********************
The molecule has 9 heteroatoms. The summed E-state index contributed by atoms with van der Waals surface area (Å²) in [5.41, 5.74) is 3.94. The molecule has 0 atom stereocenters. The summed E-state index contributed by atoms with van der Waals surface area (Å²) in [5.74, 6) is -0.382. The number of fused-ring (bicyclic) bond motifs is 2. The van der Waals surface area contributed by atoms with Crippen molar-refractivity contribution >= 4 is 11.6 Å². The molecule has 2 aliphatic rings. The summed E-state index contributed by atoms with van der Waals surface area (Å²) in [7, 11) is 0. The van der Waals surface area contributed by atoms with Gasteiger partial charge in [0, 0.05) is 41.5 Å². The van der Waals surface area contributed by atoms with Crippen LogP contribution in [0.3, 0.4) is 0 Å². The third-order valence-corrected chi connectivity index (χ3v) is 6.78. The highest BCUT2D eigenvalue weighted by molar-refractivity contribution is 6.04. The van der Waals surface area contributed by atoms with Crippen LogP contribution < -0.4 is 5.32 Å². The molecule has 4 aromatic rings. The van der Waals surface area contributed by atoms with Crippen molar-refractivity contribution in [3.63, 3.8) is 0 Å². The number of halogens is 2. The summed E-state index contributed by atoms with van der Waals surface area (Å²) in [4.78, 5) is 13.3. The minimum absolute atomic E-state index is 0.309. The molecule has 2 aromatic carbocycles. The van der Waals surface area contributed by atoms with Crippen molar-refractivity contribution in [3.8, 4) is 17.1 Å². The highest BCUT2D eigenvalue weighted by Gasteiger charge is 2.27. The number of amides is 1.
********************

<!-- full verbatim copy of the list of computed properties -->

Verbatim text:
The molecule has 9 heteroatoms. The summed E-state index contributed by atoms with van der Waals surface area (Å²) in [5.41, 5.74) is 3.94. The molecule has 0 atom stereocenters. The summed E-state index contributed by atoms with van der Waals surface area (Å²) in [5.74, 6) is -0.382. The number of fused-ring (bicyclic) bond motifs is 2. The van der Waals surface area contributed by atoms with Crippen molar-refractivity contribution >= 4 is 11.6 Å². The molecule has 2 aliphatic rings. The summed E-state index contributed by atoms with van der Waals surface area (Å²) in [7, 11) is 0. The van der Waals surface area contributed by atoms with Gasteiger partial charge in [0, 0.05) is 41.5 Å². The van der Waals surface area contributed by atoms with Crippen LogP contribution in [0.3, 0.4) is 0 Å². The third-order valence-corrected chi connectivity index (χ3v) is 6.78. The highest BCUT2D eigenvalue weighted by molar-refractivity contribution is 6.04. The van der Waals surface area contributed by atoms with Crippen LogP contribution < -0.4 is 5.32 Å². The molecule has 4 aromatic rings. The van der Waals surface area contributed by atoms with Crippen molar-refractivity contribution in [3.63, 3.8) is 0 Å². The number of halogens is 2. The summed E-state index contributed by atoms with van der Waals surface area (Å²) in [4.78, 5) is 13.3. The minimum absolute atomic E-state index is 0.309. The molecule has 2 aromatic carbocycles. The van der Waals surface area contributed by atoms with Crippen molar-refractivity contribution in [3.8, 4) is 17.1 Å². The highest BCUT2D eigenvalue weighted by Gasteiger charge is 2.27. The number of amides is 1.